No rules for China’s rich

Editorial, Normal

The National, Friday, May 13, 2011

HERE is a story an upmarket wine merchant said about a particularly memorable – and potentially instructive – evening.
A group of Chinese businessmen arranged to meet up one evening for a drink. They were asked to bring their best bottle of wine.
Here was a selection of some of the best-known fine wines in the world. Chateau Lafite 1962, Chateau Latour 1970 – bottles that cost in the region of US$1,600 each.
On arrival, the host said: “Gentlemen, show your wines,” and the guests presented their bottles for each other’s approval.
The host then called: “Gentlemen, uncork your bottle,” which they did.
He then indicated a vast silver punchbowl and ordered: “Gentlemen, pour your wine,” which they did – into the punchbowl.
The mingled contents of some of the most distinctive clarets in the world were then ladled out between them.
It is a memorable anecdote.
But it is also instructive, because it illustrates the way China’s new rich approach established luxury goods.
As the country sucks up more and more of the world’s luxury goods production, producers are growing in their understanding of Chinese tastes.
Unlike China’s middle class, which is suffering from high inflation, the rich feel no such drag upon their lifestyle.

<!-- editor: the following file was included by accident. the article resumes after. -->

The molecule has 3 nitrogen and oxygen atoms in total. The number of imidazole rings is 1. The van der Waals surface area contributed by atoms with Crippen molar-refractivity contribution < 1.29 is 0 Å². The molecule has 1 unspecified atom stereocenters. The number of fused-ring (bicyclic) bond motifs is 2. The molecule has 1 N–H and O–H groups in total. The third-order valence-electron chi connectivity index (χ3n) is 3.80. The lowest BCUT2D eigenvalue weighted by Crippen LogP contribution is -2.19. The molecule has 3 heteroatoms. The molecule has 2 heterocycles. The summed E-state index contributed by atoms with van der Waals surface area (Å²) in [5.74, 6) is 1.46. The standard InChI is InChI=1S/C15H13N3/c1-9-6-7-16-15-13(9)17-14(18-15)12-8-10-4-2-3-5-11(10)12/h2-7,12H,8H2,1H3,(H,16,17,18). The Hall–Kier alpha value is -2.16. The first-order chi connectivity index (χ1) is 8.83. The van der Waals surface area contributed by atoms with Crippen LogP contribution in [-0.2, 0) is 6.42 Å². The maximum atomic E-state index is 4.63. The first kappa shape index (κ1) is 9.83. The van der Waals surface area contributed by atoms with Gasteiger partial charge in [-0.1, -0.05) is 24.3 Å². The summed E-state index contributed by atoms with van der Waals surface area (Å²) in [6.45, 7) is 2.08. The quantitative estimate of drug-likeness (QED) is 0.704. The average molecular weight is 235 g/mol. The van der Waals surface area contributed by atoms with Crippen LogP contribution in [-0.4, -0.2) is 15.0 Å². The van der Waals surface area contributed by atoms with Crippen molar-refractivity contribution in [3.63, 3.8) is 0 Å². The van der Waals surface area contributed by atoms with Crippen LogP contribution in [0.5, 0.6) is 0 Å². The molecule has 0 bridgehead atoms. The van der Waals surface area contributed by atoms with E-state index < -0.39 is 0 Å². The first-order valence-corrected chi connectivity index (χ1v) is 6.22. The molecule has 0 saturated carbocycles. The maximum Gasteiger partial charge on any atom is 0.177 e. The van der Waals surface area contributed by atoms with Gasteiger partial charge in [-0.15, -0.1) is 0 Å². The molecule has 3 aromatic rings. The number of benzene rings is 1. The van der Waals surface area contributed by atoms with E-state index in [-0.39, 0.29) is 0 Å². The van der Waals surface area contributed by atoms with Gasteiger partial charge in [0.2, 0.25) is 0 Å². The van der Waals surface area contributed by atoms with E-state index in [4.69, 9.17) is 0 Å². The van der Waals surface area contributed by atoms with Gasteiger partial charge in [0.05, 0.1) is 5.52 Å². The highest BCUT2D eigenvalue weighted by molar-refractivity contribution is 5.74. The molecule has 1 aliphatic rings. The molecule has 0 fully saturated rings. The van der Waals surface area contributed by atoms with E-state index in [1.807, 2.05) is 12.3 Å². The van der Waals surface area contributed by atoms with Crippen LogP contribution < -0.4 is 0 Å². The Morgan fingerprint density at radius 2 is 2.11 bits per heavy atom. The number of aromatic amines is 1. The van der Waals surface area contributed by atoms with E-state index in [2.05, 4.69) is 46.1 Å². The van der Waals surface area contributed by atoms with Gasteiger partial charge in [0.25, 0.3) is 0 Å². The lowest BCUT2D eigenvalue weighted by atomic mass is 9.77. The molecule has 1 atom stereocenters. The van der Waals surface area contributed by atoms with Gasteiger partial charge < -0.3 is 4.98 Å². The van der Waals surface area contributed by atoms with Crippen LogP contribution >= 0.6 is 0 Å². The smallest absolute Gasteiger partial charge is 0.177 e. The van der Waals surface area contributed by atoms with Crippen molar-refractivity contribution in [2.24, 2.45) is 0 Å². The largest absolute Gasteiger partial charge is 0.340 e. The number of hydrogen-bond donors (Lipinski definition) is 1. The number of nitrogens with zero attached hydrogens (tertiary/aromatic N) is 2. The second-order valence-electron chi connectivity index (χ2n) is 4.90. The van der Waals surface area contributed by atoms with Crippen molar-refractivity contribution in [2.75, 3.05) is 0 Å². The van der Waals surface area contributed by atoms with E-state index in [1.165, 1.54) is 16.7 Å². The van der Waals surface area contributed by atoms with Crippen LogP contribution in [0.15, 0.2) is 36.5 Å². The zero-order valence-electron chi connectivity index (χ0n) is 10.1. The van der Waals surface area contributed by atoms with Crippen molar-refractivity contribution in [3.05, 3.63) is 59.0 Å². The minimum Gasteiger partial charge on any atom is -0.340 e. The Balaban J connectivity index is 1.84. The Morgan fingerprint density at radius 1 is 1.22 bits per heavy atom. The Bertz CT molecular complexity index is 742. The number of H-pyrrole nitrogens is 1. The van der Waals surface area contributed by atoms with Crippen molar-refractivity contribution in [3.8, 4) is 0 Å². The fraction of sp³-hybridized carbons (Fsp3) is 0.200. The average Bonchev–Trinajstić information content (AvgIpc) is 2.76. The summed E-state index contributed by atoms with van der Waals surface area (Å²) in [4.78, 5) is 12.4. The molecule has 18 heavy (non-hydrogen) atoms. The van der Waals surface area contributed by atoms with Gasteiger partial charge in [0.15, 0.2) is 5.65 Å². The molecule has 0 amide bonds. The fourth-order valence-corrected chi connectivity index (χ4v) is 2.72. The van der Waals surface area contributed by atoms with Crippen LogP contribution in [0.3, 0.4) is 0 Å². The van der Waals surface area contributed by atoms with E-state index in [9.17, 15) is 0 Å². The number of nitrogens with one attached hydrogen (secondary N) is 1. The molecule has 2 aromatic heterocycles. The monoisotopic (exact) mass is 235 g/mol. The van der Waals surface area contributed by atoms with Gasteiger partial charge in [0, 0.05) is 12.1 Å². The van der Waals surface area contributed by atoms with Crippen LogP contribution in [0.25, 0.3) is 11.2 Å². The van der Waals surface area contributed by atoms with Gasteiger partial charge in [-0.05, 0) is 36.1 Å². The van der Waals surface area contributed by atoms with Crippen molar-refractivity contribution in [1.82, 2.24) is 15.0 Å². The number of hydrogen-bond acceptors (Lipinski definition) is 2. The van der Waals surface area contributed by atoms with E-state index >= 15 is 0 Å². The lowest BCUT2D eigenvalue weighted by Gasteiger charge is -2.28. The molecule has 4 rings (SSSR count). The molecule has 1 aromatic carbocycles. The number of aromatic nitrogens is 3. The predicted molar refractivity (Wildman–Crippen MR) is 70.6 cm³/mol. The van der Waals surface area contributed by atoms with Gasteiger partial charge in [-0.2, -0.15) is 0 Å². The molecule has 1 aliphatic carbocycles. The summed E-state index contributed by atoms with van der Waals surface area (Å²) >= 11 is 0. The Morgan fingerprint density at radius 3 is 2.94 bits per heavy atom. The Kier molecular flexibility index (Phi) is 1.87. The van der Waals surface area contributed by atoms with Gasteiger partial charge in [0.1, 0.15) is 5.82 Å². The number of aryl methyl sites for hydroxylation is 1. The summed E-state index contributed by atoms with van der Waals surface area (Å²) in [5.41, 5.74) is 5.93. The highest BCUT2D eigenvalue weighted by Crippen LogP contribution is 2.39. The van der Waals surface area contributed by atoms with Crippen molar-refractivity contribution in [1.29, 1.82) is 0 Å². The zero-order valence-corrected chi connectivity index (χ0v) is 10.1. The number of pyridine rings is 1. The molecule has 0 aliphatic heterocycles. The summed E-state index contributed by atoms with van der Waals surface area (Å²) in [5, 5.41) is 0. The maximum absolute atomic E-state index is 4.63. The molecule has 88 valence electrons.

BMW, which also owns the Rolls-Royce brand, almost quadrupled its first-quarter profits thanks in part to increased demand from China.
It joins a long list of leading luxury brands whose profits have been spurred by demand there.
According to Barclays Capital, the country now buys 12% of the world’s luxury goods.
A research report from Barclays says this is set to grow by 20-30% a year.
It means in five years’ time, China could be buying a third of the global luxury goods ouput.
That is a staggering growth rate, but if you look at the increase in the number of millionaires it is not hard to see how it could rise so fast.
There are around half a million Chinese millionaires, 31% more than in 2008, according to the most recent Merrill Lynch Cap Gemini World Wealth Report.
Donald Holdsworth, director of MatchPower in Australia, has been fascinated by China’s growing love affair with luxury since the 1990s.
Why does he think the desire for luxury goods has seized the Chinese mind so firmly?
The answer, he thinks, is rooted in demographics: “The average age of a Chinese millionaire is 39 – that’s 15 years younger than in the developed world.
“It happens to coincide with the start of the one-child-per-person policy – the year of the Little Emperors. These children were given the very best by their parents.”
So the Little Emperors grew up with as many resources as could be mustered by their parents – at the same time as the economy shifted from communism to capitalism.
That, Donald Holdsworth said, sheds further light on Chinese tastes: “If you have grown up in a conformist society where there is no freedom of speech, once a chance appears for you to express yourself without danger, you are going to take it.
“It is like unscrewing the top of a bottle of fizzy water.”
That desire is just as well for the largely European producers of luxury goods. – BBC